We all know that expats are expensive and that a significant proportion of assignments fail – but what can be done to manage costs and to maximise the overall return on investment? And in these straitened economic times, we all know that expatriate costs are increasingly under the microscope……. Prioritise. Too many companies try to cut expatriate costs by reducing headcount in the International HR department or by forcing vendors into unsustainable price reductions. The reality however is that it is not internal headcount or vendor fees that make assignees expensive. In fact research undertaken by the Forum for Expatriate Management suggests that in-house costs typically amount to just 1-2%of total assignment costs and external costs amount to no more than 8-10%. The big costs are Assignment Allowances (35%), Property Costs (35%) and Relocation Costs (15%). So if you are looking to control expatriate costs, concentrate on the big ticket items – don’t rush to slash headcount….

Why More U.S. Expatriates Are Turning In Their Passports

Time recently published an article talking about how more Americans abroad are giving up their citizenship mostly due to heavier taxation.

On a related note, I recently wrote a piece interviewing Andy Coyne from Association of Americans Resident Overseas (AARO) for the April newsletter of My American Market (pages 4-5), and taxation is one of the main topics.

This is certainly a controversial issue, giving up U.S. citizenship. Have any of my readers done this or are considering doing this? Why or why not?

excerpts from the Time article:

John says that since he moved to Europe 25 years ago, U.S. tax regulations have become more and more burdensome. “Every time I turn around, I get smacked in the face with some new restriction as a result of being a U.S. citizen abroad,” he says. And because the U.S. government requires other countries to abide by its banking and financial rules when dealing with expatriates, Americans living abroad are often denied services because of the increasingly complex legalities and logistics involved in serving U.S. customers. Many U.S. expats report being turned away by banks and other institutions in their countries of residence only because they are American, according to American Citizens Abroad (ACA), a Geneva-based worldwide advocacy group for expatriate U.S. citizens.

“We have become toxic citizens,” says ACA founder Andy Sundberg. Paradoxically, by relinquishing their U.S. citizenship, expats can not only escape the financial burden of double taxation, but also strengthen the U.S. economy, he says, adding, “It will become much easier for these people to get a job abroad, and to set up, own and operate private companies that can promote American exports.”

What the Health Care Overhaul Means for Americans Abroad

With the recent passing of the new health care bill in the US, I thought posting this piece from the New York Times was timely:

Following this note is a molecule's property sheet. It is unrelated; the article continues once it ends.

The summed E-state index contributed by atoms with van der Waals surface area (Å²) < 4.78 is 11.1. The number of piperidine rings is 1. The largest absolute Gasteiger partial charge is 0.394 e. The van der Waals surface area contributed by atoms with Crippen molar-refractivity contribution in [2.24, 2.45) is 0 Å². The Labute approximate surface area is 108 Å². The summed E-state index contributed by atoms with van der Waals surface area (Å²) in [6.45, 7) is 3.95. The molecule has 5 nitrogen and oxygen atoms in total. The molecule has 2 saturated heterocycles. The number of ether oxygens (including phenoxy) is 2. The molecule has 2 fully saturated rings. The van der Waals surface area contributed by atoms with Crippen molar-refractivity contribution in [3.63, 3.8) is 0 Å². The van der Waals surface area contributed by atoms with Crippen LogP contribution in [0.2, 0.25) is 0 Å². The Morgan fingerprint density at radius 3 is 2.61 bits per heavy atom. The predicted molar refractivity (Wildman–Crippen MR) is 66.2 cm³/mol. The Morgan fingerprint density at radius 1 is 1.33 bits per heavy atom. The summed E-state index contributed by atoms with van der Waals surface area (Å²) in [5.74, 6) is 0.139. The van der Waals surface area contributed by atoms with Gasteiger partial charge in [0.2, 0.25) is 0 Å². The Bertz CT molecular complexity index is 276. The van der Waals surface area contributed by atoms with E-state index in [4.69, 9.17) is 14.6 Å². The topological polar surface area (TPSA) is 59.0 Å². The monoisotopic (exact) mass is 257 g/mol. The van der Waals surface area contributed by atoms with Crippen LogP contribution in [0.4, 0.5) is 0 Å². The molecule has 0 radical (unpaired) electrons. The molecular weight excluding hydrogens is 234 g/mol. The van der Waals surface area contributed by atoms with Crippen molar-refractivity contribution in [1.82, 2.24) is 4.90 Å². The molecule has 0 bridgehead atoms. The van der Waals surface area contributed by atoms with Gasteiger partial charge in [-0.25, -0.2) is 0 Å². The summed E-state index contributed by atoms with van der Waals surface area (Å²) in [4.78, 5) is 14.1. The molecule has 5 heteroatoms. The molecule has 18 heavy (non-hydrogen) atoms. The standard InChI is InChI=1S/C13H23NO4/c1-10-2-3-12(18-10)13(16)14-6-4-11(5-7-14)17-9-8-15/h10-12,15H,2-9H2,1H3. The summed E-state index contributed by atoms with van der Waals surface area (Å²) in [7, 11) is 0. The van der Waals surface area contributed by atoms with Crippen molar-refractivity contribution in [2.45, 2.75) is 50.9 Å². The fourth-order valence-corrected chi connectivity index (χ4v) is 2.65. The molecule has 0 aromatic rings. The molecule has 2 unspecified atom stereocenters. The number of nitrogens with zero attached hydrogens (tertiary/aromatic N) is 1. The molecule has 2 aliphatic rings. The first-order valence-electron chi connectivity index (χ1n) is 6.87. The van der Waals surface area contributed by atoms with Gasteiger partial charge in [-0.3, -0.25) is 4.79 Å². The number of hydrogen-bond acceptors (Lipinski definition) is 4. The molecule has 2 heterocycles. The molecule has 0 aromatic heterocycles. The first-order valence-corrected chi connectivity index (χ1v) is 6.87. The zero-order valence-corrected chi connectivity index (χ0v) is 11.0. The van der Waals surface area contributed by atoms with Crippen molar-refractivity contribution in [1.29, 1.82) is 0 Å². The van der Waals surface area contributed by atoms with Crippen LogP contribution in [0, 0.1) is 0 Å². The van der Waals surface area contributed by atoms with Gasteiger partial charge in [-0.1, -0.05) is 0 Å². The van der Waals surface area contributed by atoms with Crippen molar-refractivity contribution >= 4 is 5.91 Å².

March 23, 2010, 11:19 AM
What the Health Care Overhaul Means for Americans Abroad
By JENNIFER SARANOW SCHULTZ
On Monday, Times reporters answered reader questions about how the health care overhaul will affect consumers. But one reader question that remained unanswered was how the legislation will affect Americans abroad. Here’s the answer.

According to Tom Rose, chairman of the Association of Americans Resident Overseas‘ Committee on Social Security and Medicare, the legislation doesn’t have any effect on Americans abroad, except that it exempts them from the penalty for not subscribing to health insurance in the United States. “That is only logical as most Americans abroad have coverage in their country of residence,” Mr. Rose said.

Similarly, the Web site of the American Citizens Abroad organization pointed out that, as of January, neither the House nor Senate bill would tax Americans abroad for not having insurance in the United States, and both “specifically exclude overseas Americans from proposed mandatory U.S. health insurance coverage.”

According to the organization, an earlier version of the Senate health plan would have taxed Americans abroad.

But the group noted on its site that provisions for financing the legislation were “likely to affect Americans overseas, whether they be additional taxes on high incomes or increased deductions for Medicare and Social Security (which would affect American-owned businesses abroad).”

How do you think the legislation will affect Americans living abroad? If you’re an expat, how do you think the legislation may affect you?

And now, for a reverse: French expats

November 18th, 2009 3 comments

Plus de deux millions de Français à l’étranger

La Tribune.fr – 09/11/2009 | 12:56 – 544 mots

Au 31 décembre 2008, il y avait 1.427.046 expatriés inscrits au registre consulaire des Français établis hors de France, soit 7,6 % de plus qu’un an auparavant.

La moitié d’entre eux (48 %) est installée en Europe, 20 % en Amérique et 16 % en Afrique. L’Asie-Océanie et le Proche et Moyen-Orient ne représentent que 9 % et 7 % des inscrits, mais ce sont les deux régions qui enregistrent la plus forte croissance, avec respectivement + 10 % et + 12,6 %. L’inscription au registre consulaire étant facultative (mais vivement recommandée), tous les Français qui s’expatrient n’y sont pas inscrits.